The U.S. economy grew faster than originally reported in the third quarter, but fresher data show that growth is slowing sharply in the final three months of the year.
The Commerce Department said Thursday that gross domestic product grew at a 3.5 percent annual rate in the third quarter, up from the last estimate of a 3.2 percent pace. That was the fastest pace of growth in two years.
The better showing was the result of upward revisions to the level of business investment in structures and intellectual property products. Spending by state and local governments also was stronger than reported in the previous estimate.
The strong third-quarter showing followed an anemic 1.4 percent gain in the second quarter. And a closer look at the latest numbers suggest the growth spurt won’t last.
Nearly a full point of the gain came from a surge in soybean exports, much of which was shipped to China, an event that won’t be repeated in coming quarters.
That may not sound like a lot. But nine-tenths of a percent of an $18.6 trillion economy works out to $167 billion. That’s roughly the size of Iowa’s annual economic output.
U.S. farmers are on track for a record soybean harvest of more than 4 billion bushels. At the same time, a poor harvest in Brazil boosted demand for the U.S. crop from big importers like China.
That’s good news for U.S. farmers. But the resulting surge in net exports is a one-time boost that’s unlikely to be repeated.
Most forecasters believe the hot pace of growth has already begun cooling as the year draws to a close, and expect the annualized rate to fall closer to 2 percent when the fourth-quarter data are tallied.
Economists at the New York Federal Reserve, for example, are estimating fourth-quarter growth of just 1.8 percent, based on their “Nowcast” or more recently reported data.
Forecasters at the Atlanta Fed are somewhat more upbeat, pegging their fourth-quarter forecast at 2.6 percent, based on their model of the latest economic data.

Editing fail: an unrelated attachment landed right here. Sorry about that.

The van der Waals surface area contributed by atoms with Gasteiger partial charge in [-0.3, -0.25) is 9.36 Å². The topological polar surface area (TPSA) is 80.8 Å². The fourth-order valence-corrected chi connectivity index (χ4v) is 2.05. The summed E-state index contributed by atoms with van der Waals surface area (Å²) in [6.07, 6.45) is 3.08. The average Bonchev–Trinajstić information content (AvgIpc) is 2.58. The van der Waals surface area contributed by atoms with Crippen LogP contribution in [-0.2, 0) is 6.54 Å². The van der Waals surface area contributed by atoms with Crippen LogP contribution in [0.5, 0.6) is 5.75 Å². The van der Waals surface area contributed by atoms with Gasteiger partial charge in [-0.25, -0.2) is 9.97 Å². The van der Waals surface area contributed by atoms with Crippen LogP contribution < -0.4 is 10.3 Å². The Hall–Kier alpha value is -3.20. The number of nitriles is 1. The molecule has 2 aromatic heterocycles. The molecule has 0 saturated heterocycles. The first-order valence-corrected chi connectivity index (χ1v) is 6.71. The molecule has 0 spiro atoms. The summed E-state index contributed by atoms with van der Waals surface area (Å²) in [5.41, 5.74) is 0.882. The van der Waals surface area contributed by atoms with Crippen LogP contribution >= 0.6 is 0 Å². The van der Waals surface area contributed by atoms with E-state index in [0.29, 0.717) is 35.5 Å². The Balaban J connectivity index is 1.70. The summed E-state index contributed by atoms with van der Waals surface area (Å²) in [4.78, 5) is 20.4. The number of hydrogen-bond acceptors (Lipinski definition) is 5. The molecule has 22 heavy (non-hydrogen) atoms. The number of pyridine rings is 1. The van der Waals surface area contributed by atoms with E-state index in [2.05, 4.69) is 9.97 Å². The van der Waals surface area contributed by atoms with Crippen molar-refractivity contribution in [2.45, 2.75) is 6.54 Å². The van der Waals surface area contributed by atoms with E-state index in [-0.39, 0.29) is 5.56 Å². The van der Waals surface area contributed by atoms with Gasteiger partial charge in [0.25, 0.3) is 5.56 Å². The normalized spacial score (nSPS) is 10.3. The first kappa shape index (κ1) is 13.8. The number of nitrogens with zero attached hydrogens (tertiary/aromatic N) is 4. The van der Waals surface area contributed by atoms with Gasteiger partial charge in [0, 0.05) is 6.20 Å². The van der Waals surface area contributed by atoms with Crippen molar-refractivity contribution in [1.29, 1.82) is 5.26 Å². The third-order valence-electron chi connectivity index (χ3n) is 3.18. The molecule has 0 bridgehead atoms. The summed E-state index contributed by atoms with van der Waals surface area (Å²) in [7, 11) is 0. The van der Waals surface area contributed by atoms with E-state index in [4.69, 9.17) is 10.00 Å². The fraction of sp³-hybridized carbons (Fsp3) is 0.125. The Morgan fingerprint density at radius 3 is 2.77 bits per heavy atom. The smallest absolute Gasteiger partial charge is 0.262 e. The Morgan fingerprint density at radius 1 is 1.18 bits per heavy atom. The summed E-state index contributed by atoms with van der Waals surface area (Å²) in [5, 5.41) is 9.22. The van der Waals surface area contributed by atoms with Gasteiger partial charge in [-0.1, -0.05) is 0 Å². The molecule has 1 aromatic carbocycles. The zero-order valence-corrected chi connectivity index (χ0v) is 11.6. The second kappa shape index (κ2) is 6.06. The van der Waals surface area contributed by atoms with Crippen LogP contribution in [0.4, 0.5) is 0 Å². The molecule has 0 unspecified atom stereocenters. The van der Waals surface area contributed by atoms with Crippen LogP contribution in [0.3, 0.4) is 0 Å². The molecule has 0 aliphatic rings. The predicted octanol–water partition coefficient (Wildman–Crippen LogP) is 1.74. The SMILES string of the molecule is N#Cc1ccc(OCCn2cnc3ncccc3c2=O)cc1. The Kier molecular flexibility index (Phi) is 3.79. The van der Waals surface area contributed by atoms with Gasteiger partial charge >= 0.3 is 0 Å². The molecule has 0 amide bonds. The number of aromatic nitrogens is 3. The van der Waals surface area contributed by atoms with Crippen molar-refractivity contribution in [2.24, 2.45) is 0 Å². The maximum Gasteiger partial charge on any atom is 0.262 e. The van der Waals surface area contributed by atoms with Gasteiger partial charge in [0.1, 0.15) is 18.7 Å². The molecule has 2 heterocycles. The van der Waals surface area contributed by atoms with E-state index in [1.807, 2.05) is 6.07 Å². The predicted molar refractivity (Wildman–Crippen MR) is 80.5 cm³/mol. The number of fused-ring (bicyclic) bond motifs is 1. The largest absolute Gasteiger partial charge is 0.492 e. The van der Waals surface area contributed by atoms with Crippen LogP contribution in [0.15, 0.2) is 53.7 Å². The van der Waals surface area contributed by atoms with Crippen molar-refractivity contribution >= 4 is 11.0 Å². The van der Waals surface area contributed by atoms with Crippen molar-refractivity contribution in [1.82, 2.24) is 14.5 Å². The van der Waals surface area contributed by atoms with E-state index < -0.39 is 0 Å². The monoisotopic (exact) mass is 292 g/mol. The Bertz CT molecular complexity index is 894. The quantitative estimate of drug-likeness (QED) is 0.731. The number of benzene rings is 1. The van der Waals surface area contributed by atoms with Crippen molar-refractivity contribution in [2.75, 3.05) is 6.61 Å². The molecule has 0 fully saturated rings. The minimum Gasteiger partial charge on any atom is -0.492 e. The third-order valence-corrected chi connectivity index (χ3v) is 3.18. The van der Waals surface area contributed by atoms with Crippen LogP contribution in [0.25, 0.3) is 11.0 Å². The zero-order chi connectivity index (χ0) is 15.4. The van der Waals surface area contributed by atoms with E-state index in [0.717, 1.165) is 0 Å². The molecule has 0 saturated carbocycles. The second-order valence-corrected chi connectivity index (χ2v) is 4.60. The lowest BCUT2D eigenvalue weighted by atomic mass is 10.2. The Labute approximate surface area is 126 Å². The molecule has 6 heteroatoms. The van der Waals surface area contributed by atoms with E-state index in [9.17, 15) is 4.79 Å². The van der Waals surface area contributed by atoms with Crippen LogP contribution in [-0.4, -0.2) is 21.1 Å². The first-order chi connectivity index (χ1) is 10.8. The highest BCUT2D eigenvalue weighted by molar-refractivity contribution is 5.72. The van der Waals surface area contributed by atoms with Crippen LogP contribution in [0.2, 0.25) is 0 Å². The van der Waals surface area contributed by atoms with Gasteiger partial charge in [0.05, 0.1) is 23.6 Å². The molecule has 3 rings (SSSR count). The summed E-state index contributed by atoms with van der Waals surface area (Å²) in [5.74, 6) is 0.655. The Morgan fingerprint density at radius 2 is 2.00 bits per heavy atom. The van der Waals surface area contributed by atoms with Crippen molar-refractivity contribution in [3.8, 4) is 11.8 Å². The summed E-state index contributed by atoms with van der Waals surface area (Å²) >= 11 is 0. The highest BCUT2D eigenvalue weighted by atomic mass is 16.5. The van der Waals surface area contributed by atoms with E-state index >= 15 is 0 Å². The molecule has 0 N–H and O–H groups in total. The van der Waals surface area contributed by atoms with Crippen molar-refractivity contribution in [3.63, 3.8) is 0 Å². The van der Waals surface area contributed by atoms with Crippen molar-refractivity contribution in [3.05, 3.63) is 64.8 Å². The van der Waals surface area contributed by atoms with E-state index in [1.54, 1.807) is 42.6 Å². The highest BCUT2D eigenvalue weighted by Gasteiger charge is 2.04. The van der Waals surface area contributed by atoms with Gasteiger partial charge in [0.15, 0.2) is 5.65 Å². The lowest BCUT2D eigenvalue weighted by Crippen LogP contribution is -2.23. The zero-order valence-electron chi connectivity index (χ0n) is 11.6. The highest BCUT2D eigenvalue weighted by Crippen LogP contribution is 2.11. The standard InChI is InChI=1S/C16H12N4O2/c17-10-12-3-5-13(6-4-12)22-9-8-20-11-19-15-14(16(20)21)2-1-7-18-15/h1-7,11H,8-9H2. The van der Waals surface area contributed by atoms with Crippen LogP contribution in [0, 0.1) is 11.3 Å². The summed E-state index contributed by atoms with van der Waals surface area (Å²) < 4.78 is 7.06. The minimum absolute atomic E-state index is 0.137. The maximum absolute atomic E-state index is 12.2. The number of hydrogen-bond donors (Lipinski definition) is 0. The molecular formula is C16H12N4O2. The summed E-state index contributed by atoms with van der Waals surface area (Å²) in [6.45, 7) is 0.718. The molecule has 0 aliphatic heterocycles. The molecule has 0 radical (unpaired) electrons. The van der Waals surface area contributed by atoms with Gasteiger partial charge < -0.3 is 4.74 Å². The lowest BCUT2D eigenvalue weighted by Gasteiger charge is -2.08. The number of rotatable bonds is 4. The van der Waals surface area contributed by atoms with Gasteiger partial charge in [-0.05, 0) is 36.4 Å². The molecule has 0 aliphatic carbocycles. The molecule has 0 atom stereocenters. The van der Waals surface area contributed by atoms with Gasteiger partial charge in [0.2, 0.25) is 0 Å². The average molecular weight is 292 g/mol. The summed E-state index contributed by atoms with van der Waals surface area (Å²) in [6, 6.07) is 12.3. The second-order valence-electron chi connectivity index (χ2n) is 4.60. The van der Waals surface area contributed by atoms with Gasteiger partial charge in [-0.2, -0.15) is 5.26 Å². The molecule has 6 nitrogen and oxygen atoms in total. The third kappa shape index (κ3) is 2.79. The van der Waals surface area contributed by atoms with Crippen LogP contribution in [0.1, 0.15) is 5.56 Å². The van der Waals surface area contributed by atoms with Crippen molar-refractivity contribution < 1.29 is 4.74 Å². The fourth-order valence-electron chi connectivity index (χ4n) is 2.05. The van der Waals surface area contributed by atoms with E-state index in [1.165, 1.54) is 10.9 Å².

At 3.5 percent, the annualized pace of growth in the third quarter is roughly the level promised by President-elect Donald Trump during the election campaign. In September, Trump said his proposed tax cuts and deregulation would add 25 million jobs over 10 years and boost economic growth to 3.5 percent.
“My great economists don’t want me to say this, but I think we can do better than that,” he said in a speech to the Economic Club of New York.
Many business economists, though, are skeptical. A recent survey found they expect the U.S. economy to pick up speed next year, but not as quickly as Trump promised during the election campaign.
In their latest economic outlook, forecasters surveyed by the National Association for Business Economics said they expect U.S. gross domestic product to end 2016 with an average annual growth rate of just 1.6 percent, before strengthening next year to a 2.2 percent annual growth rate.
But the NABE panel expects that growth won’t get much faster, in line with the average pace of growth since the end of the Great Recession.
“The slow pace of growth in recent years may be the ‘new normal,’ as more than 80 percent of survey panelists estimate that the potential rate of economic growth will be 2.5 percent or lower over the next five years,” said NABE President Stuart Mackintosh in a release.